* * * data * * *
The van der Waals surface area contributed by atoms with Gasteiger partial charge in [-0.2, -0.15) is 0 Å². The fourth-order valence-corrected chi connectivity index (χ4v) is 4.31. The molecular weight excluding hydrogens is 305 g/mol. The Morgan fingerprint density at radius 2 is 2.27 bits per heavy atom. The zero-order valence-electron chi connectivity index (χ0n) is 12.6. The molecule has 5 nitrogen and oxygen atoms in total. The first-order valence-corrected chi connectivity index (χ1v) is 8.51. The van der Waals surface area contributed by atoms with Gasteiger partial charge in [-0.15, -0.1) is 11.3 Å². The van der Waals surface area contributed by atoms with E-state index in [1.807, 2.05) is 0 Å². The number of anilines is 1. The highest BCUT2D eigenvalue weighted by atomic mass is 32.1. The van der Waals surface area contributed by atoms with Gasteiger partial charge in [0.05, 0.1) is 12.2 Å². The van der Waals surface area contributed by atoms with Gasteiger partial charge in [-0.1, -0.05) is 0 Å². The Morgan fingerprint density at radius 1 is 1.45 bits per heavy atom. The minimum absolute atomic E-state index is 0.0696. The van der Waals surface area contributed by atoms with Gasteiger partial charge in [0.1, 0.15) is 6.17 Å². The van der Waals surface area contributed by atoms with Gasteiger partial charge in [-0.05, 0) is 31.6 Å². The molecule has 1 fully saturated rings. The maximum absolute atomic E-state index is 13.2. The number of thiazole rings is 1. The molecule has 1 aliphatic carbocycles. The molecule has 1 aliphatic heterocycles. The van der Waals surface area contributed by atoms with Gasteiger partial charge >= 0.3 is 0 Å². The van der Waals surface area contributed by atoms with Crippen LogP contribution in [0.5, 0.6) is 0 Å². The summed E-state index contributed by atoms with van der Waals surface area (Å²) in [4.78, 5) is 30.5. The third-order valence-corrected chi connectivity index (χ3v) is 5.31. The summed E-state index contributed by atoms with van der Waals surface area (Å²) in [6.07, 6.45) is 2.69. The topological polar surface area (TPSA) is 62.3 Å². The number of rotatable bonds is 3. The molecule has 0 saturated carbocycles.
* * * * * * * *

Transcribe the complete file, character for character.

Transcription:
The van der Waals surface area contributed by atoms with Gasteiger partial charge in [-0.2, -0.15) is 0 Å². The fourth-order valence-corrected chi connectivity index (χ4v) is 4.31. The molecular weight excluding hydrogens is 305 g/mol. The Morgan fingerprint density at radius 2 is 2.27 bits per heavy atom. The zero-order valence-electron chi connectivity index (χ0n) is 12.6. The molecule has 5 nitrogen and oxygen atoms in total. The first-order valence-corrected chi connectivity index (χ1v) is 8.51. The van der Waals surface area contributed by atoms with Gasteiger partial charge in [-0.15, -0.1) is 11.3 Å². The van der Waals surface area contributed by atoms with E-state index in [1.807, 2.05) is 0 Å². The number of anilines is 1. The highest BCUT2D eigenvalue weighted by atomic mass is 32.1. The van der Waals surface area contributed by atoms with Gasteiger partial charge in [0.05, 0.1) is 12.2 Å². The van der Waals surface area contributed by atoms with Gasteiger partial charge in [-0.1, -0.05) is 0 Å². The Morgan fingerprint density at radius 1 is 1.45 bits per heavy atom. The minimum absolute atomic E-state index is 0.0696. The van der Waals surface area contributed by atoms with Gasteiger partial charge in [0.1, 0.15) is 6.17 Å². The van der Waals surface area contributed by atoms with Gasteiger partial charge in [-0.05, 0) is 31.6 Å². The molecule has 1 fully saturated rings. The maximum absolute atomic E-state index is 13.2. The number of thiazole rings is 1. The molecule has 1 aliphatic carbocycles. The molecule has 1 aliphatic heterocycles. The van der Waals surface area contributed by atoms with Gasteiger partial charge >= 0.3 is 0 Å². The van der Waals surface area contributed by atoms with Crippen LogP contribution in [0.5, 0.6) is 0 Å². The summed E-state index contributed by atoms with van der Waals surface area (Å²) in [4.78, 5) is 30.5. The third-order valence-corrected chi connectivity index (χ3v) is 5.31. The summed E-state index contributed by atoms with van der Waals surface area (Å²) in [6.07, 6.45) is 2.69. The topological polar surface area (TPSA) is 62.3 Å². The number of rotatable bonds is 3. The molecule has 0 saturated carbocycles.